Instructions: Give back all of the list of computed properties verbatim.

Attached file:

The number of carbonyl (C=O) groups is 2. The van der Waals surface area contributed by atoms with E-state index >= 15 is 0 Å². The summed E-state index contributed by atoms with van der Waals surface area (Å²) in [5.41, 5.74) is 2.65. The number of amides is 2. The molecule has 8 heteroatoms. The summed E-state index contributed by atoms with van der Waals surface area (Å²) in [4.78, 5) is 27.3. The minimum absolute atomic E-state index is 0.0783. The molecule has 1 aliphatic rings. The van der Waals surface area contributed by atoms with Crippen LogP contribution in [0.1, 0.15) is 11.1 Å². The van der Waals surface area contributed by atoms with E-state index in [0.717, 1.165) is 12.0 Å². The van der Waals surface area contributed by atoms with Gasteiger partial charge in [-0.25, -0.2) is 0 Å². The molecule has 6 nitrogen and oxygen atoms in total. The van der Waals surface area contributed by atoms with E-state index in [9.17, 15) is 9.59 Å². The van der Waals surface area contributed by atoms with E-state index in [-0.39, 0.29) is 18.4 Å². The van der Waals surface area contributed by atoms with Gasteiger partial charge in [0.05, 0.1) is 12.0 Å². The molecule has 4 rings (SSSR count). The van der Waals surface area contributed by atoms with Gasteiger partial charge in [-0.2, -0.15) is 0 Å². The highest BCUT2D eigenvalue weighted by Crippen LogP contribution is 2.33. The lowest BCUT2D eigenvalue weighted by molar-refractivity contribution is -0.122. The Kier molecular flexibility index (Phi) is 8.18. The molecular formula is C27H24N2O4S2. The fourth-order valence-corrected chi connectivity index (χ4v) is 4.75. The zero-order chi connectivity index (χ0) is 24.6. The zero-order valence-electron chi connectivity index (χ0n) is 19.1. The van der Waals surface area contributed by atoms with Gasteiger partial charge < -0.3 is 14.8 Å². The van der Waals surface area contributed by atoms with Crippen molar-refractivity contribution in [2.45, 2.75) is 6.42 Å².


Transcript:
The number of carbonyl (C=O) groups is 2. The van der Waals surface area contributed by atoms with E-state index >= 15 is 0 Å². The summed E-state index contributed by atoms with van der Waals surface area (Å²) in [5.41, 5.74) is 2.65. The number of amides is 2. The molecule has 8 heteroatoms. The summed E-state index contributed by atoms with van der Waals surface area (Å²) in [4.78, 5) is 27.3. The minimum absolute atomic E-state index is 0.0783. The molecule has 1 aliphatic rings. The van der Waals surface area contributed by atoms with Crippen LogP contribution in [0.1, 0.15) is 11.1 Å². The van der Waals surface area contributed by atoms with E-state index in [0.717, 1.165) is 12.0 Å². The van der Waals surface area contributed by atoms with Gasteiger partial charge in [-0.25, -0.2) is 0 Å². The molecule has 6 nitrogen and oxygen atoms in total. The van der Waals surface area contributed by atoms with E-state index in [9.17, 15) is 9.59 Å². The van der Waals surface area contributed by atoms with E-state index in [-0.39, 0.29) is 18.4 Å². The van der Waals surface area contributed by atoms with Gasteiger partial charge in [0.05, 0.1) is 12.0 Å². The molecule has 4 rings (SSSR count). The van der Waals surface area contributed by atoms with Gasteiger partial charge in [-0.2, -0.15) is 0 Å². The highest BCUT2D eigenvalue weighted by Crippen LogP contribution is 2.33. The lowest BCUT2D eigenvalue weighted by molar-refractivity contribution is -0.122. The Kier molecular flexibility index (Phi) is 8.18. The molecular formula is C27H24N2O4S2. The fourth-order valence-corrected chi connectivity index (χ4v) is 4.75. The zero-order chi connectivity index (χ0) is 24.6. The zero-order valence-electron chi connectivity index (χ0n) is 19.1. The van der Waals surface area contributed by atoms with Gasteiger partial charge < -0.3 is 14.8 Å². The van der Waals surface area contributed by atoms with Crippen molar-refractivity contribution in [2.45, 2.75) is 6.42 Å².